Wednesday, July 2, 2008

GCL Twins blank Reds, DSL Twins blank Indians

GCL Twins

GCL Twins 4 at GCL Reds 0

W: A. Curry (1-0, 1.86); L: S. Snowden (2-1, 1.20)
HR: None.

Wow! Deja Vu! Well almost.

Alex Curry worked only 5 innings and allowed 4 hits while striking out seven, but it was still a very impressive outing for the California native, as he lead the GCL Twins to a 4-0 blanking of the GCL Reds.

Shea Snowden would take the start for the Reds and was on the mound at the top of the 4th when Tyler Ladendorf would single with one out on the board, then steal 2nd. Mike Gonzalez would reach on a fielding error by the Reds Cody Puckett, which would also allowed Ladendorf to score. Reggie Williams moved Gonzlez to 3rd with a line drive and Josmil Pinto singled in the Twin's 9th round pick for run #2.

That would be all the Twins would see out of Snowden through, who only allowed 3 hits and a walk while striking out 3.

With Matteo Pizziconi on the mound in the top of the 7th, Brandon Roberts would single, then steal 2nd and then 3rd. Herbert Lara would go into the contest to replace Roberts who seemed intent upon re-injuring himself. Following a ground out to Danny Ortiz, Ladendorf doubled out to right to score Lara.

Lara and Aaron Hicks would take back-to-back singles off Mike Bohana with one out on the board in the top of the 9th. A wild pitch would move the pair, and Ortiz would sacrifice in Lara for the Twins 4th run.

Mauro Schiavoni and Steve Blevins would finish up on the mound for the Twins, with only Blevins allowing a hit.

Ladendorf was 2-for-5 in the game in the clean up position with 1 RBI, the only Twins with a multi-hit game. Roberts, Lara, Hicks, Williams and Pinto each had a single, with Hicks and Williams being one hit wonders of the game.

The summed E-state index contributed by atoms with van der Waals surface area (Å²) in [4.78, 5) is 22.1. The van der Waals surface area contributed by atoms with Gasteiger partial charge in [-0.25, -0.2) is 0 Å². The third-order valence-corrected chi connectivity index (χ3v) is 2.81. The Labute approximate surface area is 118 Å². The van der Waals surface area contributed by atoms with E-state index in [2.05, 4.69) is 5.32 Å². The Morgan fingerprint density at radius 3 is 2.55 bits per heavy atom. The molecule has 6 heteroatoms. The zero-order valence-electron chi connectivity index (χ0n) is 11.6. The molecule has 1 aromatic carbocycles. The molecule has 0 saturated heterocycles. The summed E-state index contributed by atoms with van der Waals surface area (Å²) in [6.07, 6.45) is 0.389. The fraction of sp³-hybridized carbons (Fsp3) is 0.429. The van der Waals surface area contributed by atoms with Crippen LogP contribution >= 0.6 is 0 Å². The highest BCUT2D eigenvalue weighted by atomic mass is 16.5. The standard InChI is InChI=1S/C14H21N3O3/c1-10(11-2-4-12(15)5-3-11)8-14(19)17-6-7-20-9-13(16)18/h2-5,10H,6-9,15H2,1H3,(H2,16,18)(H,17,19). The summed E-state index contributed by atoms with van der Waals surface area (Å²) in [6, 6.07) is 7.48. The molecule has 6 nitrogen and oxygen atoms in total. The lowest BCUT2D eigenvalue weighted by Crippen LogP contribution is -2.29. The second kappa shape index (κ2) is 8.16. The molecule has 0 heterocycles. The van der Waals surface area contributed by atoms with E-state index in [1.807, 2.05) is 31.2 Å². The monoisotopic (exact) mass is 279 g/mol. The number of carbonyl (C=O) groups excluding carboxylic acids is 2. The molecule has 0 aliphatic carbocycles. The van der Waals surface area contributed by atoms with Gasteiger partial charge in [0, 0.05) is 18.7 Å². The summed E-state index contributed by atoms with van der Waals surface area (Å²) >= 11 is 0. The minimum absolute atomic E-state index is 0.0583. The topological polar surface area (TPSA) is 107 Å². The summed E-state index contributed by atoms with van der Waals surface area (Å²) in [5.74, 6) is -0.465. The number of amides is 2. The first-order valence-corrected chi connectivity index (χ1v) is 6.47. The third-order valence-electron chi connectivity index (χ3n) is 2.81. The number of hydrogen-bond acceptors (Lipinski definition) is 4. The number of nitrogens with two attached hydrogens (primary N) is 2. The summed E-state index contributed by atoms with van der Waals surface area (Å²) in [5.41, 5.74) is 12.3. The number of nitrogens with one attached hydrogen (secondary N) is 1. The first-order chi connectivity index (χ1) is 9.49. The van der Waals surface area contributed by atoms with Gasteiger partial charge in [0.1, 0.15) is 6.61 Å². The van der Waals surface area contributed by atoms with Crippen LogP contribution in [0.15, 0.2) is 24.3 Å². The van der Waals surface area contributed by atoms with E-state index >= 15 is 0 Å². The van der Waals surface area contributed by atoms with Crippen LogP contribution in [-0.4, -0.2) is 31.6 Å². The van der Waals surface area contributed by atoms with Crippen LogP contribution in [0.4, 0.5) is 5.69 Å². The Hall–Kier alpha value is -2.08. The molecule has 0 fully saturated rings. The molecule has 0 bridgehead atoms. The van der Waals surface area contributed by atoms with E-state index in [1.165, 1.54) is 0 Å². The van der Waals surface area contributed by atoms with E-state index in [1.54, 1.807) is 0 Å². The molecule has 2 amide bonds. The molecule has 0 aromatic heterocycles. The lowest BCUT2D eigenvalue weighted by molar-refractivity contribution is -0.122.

The Twins host the GCL Red Sox on Wednesday for a noon game at the Lee County Sportsplex.

Herald Tribune

DSL Twins 6 at DSL Indians 0

W: R. Acosta (5-0, 0.00); L: J. Campos (0-2, 5.03)
HR: None.

Ramon Acosta would work all nine innings of a DSL Twins road game, allowing only 3 hits while fanning 7 to blank the DSL Indians.

Jose Campos took the start for the Indians, and would see Eliel Sierra reach on a fielding error, then move to 2nd on a balk. Jean Carlos Mercedes ground out moved him to third, and Manuel Soliman and Jhonatan Arias both took walks to load the bags. Willy Gil would then get hit by a pitch to force in a run, the only one the Twins would need.

Oswaldo Arcia singled in the top of the fourth, and Sierra doubled him in. Mercedes single sent Sierra to 3rd. Soliman would take a wlak and Arias would pop out before Gil took a walk to force in Sierra for a second run, making the score 3-0.

Danny Santana drew a walk off Alexander Torres to start out the top of the 7th. He moved to second on Juan Blanco's ground out then to 3rd on a Felix Cairo fly ball single. Arcia then singled to score Santana.

The last two runs came in the top of the eighth with Arias and Gil singling, and then Danny Santana doubling them in off Indian's reliever Jose Flores.

Aracia was 2-for-5 with a run and a RBI, the only Twin with multi-hit contest, yet everyone except Blanco and pinch runner Carlos Vasquez, who never saw an at bat, had a hit in the game. Sierra, Soliman and Sanata all had doubles, while Cairo and Mercedes were the one hit wonders.

The Twins host the DSL Yankees 2 for a 10:30 AM Dominican Time game.



cingcing said...


Thank you for the reports. Always insightful and refreshing. I have a question that you may know the answer to, since you're so close to some of the Twins brass in Minor League. Each year, the Twins take about 50 draftees - but they usually only sign about 20-22. Why can't they sign more than that? Since, the draft is such a crap shoot, why don't they take more risk in signing them, although then probably be more aggressive in releasing them if it doesn't work.

Like for example the Mets can sign so much more (they sign 37 already from 2008), and they only have 6 affiliates too (just like the Twins)...

So, why won't they sign more?


Dianna said...

There are a lot of issues involved in signing. Often, a prospect isn't going to want to sign because he'll be multi-sport and prefer football or basketball to baseball.